Everything Trumps Music
I'm at a loss.
For a month now, I've been rolling with the punches at Margaret Scott. First it was my "room"--or, rather, the lack of a room. I was to teach music in Kindergarten and First and Second Grade classrooms in the morning, in the gym in the afternoon to Third, Fourth, and Fifth Graders. There was no portable available, and the room dividers I'd requested to mitigate noise and space issues in the gym had never been ordered. Most of the instruments I'd spent the last two years accumulating would be gathering dust in the gym storage room, too big to haul around from classroom to classroom and, with PE in the gym every morning, too delicate to leave out should I want to teach units using them to my afternoon classes.
Then came a district-wide hit: the visionary administrator with a plan to put music back full-time in every building left for a position in another district. His replacement was a pencil-pusher with no ideas at all for restoring our program. Since my first meeting with him, he's lived out that initial assessment, nit-picking purchase order requests and doing nothing to facilitate the dividers I and one of my colleagues desperately need to maintain our sanity.
Next it was the schedule: my actual instructional time was cut almost in half. To make up for it, the PE teacher and I would be team-teaching mass "Rhythms" classes to every grade but the fifth, doing very basic movement activities in the gym.
Now came the indignity of having what space remained to me pre-empted again and again without consultation. A fifth-grade music class in the gym had to be moved to their classroom at the last moment so chairs could be set up for a parent meeting that night. Correction: I was given the option of having those kids give up their one music class that week to set up the chairs. A week later, school pictures were scheduled to be taken in the gym. It shouldn't interfere with my afternoon classes, I was told, and in fact, the photography was done by the time my first class arrived. What wasn't done was the photographers noisily breaking down their equipment, which they did for the next hour and a half.
The last straw for me was rainy day recess: the principal came to me during my lunch break to tell me recess would be taking place in the gym during lunch. Which she neglected to tell me was that it wouldn't be over until 12:38--eight minutes into the first class I was supposed to teach in the gym, and with no time for me to set up for it.
Add into this mix the crushing reality of gym acoustics. Even if I do get those dividers, the echo in that room--there is no sound-absorption at all--blow up every bump and giggle to the point that any child with any attention-deficit issues at all is incapable of concentrating on the music lesson. So after three lessons in one month that anything and everything had priority over me teaching a music class in the gym, I decided to give up on having access to my larger equipment, and to just take the whole damn show on the road, teaching afternoon classes in the same way I did morning classes, in classrooms.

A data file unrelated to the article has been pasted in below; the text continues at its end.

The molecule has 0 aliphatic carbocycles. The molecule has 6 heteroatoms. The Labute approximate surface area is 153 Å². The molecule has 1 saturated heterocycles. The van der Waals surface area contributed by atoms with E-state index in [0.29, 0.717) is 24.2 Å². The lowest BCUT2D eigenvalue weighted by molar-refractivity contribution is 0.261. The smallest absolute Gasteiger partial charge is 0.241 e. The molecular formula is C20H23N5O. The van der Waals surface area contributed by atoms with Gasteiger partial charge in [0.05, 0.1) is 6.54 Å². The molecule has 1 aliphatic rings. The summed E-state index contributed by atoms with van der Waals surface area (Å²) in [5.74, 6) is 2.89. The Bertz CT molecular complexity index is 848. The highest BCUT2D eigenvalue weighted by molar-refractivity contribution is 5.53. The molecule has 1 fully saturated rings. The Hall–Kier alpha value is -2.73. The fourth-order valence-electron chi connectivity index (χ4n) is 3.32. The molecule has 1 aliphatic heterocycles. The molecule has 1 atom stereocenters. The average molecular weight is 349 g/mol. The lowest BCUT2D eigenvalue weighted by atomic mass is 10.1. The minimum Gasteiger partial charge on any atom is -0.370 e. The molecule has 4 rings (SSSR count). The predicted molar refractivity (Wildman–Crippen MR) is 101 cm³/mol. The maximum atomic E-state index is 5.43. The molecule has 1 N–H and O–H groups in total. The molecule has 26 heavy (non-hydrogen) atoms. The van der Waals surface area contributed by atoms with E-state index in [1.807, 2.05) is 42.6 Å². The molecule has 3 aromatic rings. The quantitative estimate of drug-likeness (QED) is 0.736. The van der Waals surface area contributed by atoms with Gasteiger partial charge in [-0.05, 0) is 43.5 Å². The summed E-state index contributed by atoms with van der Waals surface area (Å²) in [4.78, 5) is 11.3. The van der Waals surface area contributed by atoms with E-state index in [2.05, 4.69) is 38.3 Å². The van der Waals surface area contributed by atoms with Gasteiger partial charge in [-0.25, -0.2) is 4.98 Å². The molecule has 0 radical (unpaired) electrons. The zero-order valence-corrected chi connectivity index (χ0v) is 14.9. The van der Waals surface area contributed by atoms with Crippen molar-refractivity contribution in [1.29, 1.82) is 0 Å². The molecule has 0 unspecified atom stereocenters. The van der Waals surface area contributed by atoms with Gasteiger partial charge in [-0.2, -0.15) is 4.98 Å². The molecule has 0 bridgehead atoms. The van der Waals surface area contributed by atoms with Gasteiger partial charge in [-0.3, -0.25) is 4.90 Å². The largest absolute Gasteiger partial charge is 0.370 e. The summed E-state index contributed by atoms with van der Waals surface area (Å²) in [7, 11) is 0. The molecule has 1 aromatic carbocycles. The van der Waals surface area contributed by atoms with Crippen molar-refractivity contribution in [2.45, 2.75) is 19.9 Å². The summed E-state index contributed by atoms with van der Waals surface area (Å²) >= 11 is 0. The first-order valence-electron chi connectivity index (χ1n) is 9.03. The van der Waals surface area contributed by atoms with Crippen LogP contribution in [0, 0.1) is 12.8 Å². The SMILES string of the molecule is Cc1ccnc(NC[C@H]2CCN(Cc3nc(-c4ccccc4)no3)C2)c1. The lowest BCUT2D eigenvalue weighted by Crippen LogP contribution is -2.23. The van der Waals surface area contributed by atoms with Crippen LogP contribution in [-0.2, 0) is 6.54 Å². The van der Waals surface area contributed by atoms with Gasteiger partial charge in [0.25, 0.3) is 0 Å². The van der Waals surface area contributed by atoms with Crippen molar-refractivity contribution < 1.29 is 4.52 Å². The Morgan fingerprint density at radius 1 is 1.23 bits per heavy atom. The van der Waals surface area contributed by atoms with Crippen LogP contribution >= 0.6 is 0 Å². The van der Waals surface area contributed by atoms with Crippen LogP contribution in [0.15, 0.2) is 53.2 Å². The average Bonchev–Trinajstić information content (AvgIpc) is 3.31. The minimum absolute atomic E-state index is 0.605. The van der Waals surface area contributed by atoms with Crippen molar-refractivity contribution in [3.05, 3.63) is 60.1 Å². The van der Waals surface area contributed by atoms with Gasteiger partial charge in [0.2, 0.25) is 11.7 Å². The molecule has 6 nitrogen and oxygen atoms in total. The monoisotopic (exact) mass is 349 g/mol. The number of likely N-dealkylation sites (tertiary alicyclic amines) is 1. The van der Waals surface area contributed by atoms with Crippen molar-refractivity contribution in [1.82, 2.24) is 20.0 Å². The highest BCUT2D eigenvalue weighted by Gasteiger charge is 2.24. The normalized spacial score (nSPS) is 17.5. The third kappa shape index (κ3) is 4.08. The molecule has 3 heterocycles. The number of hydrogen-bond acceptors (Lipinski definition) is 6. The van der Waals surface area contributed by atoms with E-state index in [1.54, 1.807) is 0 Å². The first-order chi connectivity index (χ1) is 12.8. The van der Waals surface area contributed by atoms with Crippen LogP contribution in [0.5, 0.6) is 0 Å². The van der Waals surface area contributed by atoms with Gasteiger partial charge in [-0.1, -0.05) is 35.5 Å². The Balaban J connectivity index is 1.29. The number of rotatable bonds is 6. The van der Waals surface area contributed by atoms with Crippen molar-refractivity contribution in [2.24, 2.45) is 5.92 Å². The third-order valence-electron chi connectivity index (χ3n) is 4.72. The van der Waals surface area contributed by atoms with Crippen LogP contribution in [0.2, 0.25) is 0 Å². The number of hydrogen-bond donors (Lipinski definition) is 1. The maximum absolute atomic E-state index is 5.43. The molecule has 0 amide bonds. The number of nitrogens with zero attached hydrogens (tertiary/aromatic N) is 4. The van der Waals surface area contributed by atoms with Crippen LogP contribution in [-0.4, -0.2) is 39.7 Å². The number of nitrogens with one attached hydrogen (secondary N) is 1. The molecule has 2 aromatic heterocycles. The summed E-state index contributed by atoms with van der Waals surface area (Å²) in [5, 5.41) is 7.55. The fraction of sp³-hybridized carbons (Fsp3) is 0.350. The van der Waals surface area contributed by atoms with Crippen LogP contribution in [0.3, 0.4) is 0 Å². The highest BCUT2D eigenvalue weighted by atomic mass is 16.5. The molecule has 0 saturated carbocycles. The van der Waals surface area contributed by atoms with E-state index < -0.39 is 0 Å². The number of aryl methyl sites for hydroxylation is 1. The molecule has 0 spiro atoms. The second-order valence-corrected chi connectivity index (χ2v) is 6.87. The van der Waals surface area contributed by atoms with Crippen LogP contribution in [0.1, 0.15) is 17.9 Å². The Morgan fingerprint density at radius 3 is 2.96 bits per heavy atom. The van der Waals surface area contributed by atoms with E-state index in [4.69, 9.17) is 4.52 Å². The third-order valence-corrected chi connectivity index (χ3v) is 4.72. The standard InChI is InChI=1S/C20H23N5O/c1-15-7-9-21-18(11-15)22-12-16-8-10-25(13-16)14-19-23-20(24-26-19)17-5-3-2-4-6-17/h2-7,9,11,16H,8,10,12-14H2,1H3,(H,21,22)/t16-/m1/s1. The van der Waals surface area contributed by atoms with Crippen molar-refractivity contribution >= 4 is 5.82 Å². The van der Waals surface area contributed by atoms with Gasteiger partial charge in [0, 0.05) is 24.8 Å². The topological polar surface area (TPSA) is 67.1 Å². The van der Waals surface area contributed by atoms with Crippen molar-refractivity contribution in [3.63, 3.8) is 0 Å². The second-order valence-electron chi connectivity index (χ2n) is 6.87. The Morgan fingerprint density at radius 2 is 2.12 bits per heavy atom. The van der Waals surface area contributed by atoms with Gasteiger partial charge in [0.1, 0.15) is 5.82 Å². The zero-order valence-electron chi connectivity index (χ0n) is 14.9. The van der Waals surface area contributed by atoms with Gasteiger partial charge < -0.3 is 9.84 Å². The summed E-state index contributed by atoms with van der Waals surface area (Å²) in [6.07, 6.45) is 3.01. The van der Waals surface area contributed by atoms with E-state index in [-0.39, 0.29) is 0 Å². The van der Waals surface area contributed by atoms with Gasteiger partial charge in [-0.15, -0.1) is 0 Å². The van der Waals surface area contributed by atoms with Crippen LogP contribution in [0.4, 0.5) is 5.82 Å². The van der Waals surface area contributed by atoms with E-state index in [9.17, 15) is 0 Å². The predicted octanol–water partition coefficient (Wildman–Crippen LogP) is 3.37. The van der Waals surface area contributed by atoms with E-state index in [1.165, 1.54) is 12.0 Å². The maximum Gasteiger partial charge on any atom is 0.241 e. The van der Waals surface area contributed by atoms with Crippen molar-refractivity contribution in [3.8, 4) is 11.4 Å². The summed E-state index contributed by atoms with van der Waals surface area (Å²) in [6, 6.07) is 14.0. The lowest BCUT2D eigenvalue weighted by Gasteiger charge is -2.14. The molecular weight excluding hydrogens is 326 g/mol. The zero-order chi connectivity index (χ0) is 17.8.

And now came the push-back from the teachers. I understand it's hard to do prep work when there's a music class in your classroom. It would bug the bejeezus out of me. It is, however, what half the school already has as its default music location. The last few days, I've been teaching afternoons in classrooms, and have found behavior vastly improved: problem children are much easier to redirect when their every twitch isn't magnified by an echo chamber.
Except there's the noise problem.
After school today, a fourth grade teacher told me it just wasn't going to work: there was too much noise coming through the wall for her to have her mandated quiet reading time with her class, and when it came for IRLA testing (like all public schools, we're required to do reams of standardized tests for every child), they would have to have a silent environment during that time. "IRLA trumps music," she told me.
"In this building, everything trumps music," I replied.
I came home to find an email from the principal confirming what the teacher had told me: the noise issue means I'm stuck in the gym with those older kids. Once again, there is no priority to small to be more important than me teaching music. The quality of my lessons takes a back seat to whatever else is going on in the building. Just so long as those children are in my care for a half hour while their teachers do prep work, it doesn't matter to anyone if I get a single concept across to them.
My principal has offered to meet with me to see what she can do to support me. She realizes I've been handed a shitload of setbacks in this first month of school. I will tell her there is really just one thing I need, and it's the one thing she can't provide in our crowded building and which, according to that new administrator, any other class would have first dibs on if it were to miraculously appear: a classroom. Everything trumps music.
I can ask that the office staff treat me with a little more respect, thinking twice before kicking me out of my teaching space at a moment's notice. I don't know if that will happen. Mostly I'm afraid I'll be in laundry-list mode, telling her all the ways in which my work at this school is being turned into baby seating to a beat. How I'm supposed to teach to the standards the district arrived at through a year of conferencing is beyond me when I don't have access to most of my equipment and, when I do, have to use it in a space that amplifies misbehavior and drowns out quality.
Do I sound bitter? I am. I can't hide it. I love my students, hate the thought of leaving them to take a different job; but if this is as good as it gets, I'm going to be amping up my job search.